Atopic conditions include allergic rhinitis, atopic eczema, allergic conjunctivitis and asthma. Doctors and patients can choose from a variety of antiallergy medications, testifying that no one medication will suffice to treat all symptoms and that each has a different side-effect profile. Antiallergy medications target histamine receptors, as histamine release contributes to the unpleasant symptoms of itching, tearing, runny nose and skin urticaria. The ideal antihistamine would control the symptoms of atopic disease but cause very few side effects. Traditionally, unwanted effects include drowsiness and somnolence due to CNS depression, and digestive tract problems such as loss of appetite, nausea, vomiting and constipation or diarrhea. Some antihistamines also have anticholinergic effects that are mediated by muscarinic receptors. These atropine-like actions, which can affect the cardiovascular system, are sufficiently prominent in some drugs to be manifest during clinical usage. Epinastine hydrochloride minimally penetrates the blood/brain barrier and has almost no effect on the muscarinic receptors. This drug is marketed as having very few CNS-depressant side effects, few drug interactions and gastrointestinal side effects, and a low risk of cardiotoxicity.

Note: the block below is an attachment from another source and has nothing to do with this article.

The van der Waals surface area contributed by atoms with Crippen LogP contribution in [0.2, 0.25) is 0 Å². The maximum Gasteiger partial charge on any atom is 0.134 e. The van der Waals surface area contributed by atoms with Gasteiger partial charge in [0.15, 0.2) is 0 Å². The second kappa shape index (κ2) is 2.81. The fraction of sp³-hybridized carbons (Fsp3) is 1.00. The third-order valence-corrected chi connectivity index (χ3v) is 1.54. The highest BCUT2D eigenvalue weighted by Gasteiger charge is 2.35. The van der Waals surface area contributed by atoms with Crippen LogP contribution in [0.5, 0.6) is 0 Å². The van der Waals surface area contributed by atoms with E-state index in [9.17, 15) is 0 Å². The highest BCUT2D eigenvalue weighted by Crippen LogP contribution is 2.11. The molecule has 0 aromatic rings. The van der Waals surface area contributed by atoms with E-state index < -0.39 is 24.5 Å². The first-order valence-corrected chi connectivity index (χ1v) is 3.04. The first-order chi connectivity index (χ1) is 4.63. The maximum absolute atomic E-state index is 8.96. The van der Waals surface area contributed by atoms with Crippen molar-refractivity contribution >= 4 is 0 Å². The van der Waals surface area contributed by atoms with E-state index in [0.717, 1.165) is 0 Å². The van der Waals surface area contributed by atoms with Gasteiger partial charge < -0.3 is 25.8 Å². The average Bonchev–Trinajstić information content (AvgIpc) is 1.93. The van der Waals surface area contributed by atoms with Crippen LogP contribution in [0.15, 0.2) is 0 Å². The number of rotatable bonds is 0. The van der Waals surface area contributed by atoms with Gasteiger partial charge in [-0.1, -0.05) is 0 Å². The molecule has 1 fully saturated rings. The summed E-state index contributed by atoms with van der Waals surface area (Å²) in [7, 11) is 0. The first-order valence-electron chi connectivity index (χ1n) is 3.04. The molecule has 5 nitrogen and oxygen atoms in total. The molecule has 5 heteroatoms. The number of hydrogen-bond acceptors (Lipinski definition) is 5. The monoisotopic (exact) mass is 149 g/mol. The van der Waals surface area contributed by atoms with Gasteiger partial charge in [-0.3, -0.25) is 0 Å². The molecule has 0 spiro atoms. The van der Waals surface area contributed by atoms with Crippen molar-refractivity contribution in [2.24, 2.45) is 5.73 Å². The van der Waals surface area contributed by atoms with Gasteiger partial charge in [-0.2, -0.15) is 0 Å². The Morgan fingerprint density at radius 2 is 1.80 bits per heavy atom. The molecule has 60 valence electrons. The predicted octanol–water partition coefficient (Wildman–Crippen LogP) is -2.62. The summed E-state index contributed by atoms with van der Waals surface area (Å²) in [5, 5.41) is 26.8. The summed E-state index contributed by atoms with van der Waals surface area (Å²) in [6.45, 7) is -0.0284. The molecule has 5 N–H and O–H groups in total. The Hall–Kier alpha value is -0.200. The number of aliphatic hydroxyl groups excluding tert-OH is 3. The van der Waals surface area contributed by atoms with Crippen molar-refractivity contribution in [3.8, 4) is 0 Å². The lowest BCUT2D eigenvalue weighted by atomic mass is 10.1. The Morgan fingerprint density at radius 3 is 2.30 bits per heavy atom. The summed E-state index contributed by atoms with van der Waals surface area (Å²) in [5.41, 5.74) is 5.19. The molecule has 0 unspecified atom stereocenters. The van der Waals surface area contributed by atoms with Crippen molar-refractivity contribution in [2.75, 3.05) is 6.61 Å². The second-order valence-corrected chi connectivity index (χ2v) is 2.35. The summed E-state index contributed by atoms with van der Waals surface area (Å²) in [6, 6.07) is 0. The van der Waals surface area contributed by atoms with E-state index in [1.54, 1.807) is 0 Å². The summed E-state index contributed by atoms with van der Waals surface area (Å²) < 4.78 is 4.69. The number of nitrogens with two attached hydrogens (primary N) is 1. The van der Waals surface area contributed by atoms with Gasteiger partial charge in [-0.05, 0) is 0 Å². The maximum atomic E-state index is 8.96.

ASJC Scopus subject areas
- Pharmacology (medical)